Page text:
#5 – A Raucous Bar and Nightclub Scene
If dancing the night away until the wee hours of the morning is your thing, a Disney cruise isn’t for you. If you’re looking for a lot of live music at night, Disney is also not going to impress.
While Disney does have an adult area of the ship with several themed bars and some live music, this is not an all-night dance scene, or a raucous crowd. You can hear some talented singing and piano players, see adult acts, and dance to DJ music, but you should expect adult activities to wind down earlier than you might find on other lines. In general, the adult areas are fun, low key and relaxed. So, if you like a slower pace to your nightlife, you’ll find it in the many comfortable lounges and bars onboard Disney’s ships.
#6 – Cruise Sales!!
If you like to find great deals on cruises, you’ll need to look someplace other than Disney. Demand for Disney cruises consistently outpace supply. So, opening-day prices for most itineraries are the best you’ll do when it comes to price. From there, prices generally only go up. There are some exceptions with special rates for military personnel, as well as Florida, Canada, UK and EU residents (on occasion). But if you’re a bargain hunter, your best bet is too book early, and understand that Disney is generally seen as a more premium line that can garner premium prices, especially from Disney enthusiasts who are used to paying that a premium on other Disney vacations. We generally believe the premium is justified for Disney’s service level alone, but it’s not for everyone.
#7 – Enforced Dress Codes
Because Disney caters to families, you won’t find a lot of enforced dress codes. There are generally semi-formal and formal nights onboard, depending on the length of your sailing. But they are largely optional. So, if you and your family want to get dressed-up for those special pictures, great! But, don’t expect everyone on the ship to be decked out in their best, and tuxes are largely unheard of on formal nights. So, don’t get upset if the family next to you is still rocking a Disney t-shirt on formal night, while you’ve dressed-up. It’s the nature of Disney cruising.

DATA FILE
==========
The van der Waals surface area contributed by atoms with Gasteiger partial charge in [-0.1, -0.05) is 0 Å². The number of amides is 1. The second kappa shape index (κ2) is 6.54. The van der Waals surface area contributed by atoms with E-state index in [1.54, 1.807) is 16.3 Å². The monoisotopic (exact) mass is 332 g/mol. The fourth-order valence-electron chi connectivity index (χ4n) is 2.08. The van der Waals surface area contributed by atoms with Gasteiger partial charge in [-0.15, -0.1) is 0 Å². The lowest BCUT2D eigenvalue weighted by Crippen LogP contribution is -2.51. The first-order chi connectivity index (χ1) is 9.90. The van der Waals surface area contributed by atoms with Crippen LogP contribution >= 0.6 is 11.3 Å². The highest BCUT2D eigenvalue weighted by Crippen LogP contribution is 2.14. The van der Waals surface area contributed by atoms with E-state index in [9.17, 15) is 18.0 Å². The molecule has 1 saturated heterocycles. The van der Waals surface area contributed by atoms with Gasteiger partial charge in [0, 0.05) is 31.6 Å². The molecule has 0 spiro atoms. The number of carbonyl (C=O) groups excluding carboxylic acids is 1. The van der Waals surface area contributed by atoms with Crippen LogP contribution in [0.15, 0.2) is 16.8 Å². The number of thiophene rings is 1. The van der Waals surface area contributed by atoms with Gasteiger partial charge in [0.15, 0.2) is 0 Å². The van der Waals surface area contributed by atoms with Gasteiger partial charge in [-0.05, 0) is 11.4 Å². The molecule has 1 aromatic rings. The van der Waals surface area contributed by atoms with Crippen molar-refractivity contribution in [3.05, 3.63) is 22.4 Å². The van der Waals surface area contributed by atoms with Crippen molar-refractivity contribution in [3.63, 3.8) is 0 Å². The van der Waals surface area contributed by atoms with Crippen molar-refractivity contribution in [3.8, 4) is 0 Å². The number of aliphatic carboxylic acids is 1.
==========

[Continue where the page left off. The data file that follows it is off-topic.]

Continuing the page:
There are some notable exceptions to the dress-code requirement; namely, the adult restaurants. Both Palo and Remy do enforce a dress code for both brunch and dinner seatings. For Palo, that will generally mean slacks or jeans (nothing ripped or with holes) and a collared shirt. Remy requires gentleman to wear slacks, a jacket and collared shirt (jackets are optional for brunch or dessert offerings). The restaurants give ample reminders of the dress code, and you will be turned away if you are not dressed appropriately. We’ve seen people sent back to their staterooms to change or given the dreaded “loaner” jacket. So, if you want to experience Palo or Remy, dress appropriately.
#8 – Lots of Non-Disney Merchandise
Well, there’s no casino and a lot more is included in a Disney cruise than on some other lines, so Disney has to get its money from somewhere, right? You can expect to find a lot of Disney themed merchandise onboard a Disney cruise. In fact, if you want DCL-themed merchandise, you’ll only find it onboard. Disney does not make most of its cruise line merchandise available for sale online. That means lots of Disney collectibles like t-shirts and pins, or our family’s favorite, ship models and atrium statuettes. If you want to remember your cruise with a Disney collectible, buy it early, as they do sell out, and most items are not available for purchase anywhere outside the ship – unless you’re willing to pay a premium on eBay.
If you like the ability to shop for a lot of name-brand merchandise, you’ll need to save your shopping for the ports. Disney does offer brands like Dooney & Bourke (primarily Disney-themed purses), luxury watches, figurines and jewelry, but these are going to be premium brands and premium prices, and if there’s a Disney tie-in or theme, expect that to be the onboard offering. Disney is the first and only cruise line to feature Tiffany’s at Sea, so if you’re looking for jewelry they’ve got you covered. But, even there, Tiffany’s sells some special onboard jewelry pieces themed to Disney Cruise Line. The same is true for art onboard. If you’d like to pick up a display piece for home expect it to be Disney themed.
#9 – Fast Internet
While some other cruise lines have really pushed forward with onboard Internet and technology offerings; this has been a place where Disney frequently lags and, in most cases, truly disappoints. Onboard Internet is slow and expensive. And while the parks have moved toward app-based offerings and magic bands for lots of things, Disney’s cruise line app has been a slow adopter. Although more recent upgrades to the DCL app have given enthusiasts hope.
Many are expecting DCL to accelerate its onboard technology in the wake of COVID as touchless and self-serve interactions become the norm. Guests were also surveyed recently about their tech habits and interest in voice assistants, presumably as research for development of the Disney Wish; so, there may be a glimmer of hope there. But for now, Disney’s onboard tech is pretty lackluster as compared to what it offers at its theme parks, or what other lines offer – like the Ocean Medallions on Princess Cruises.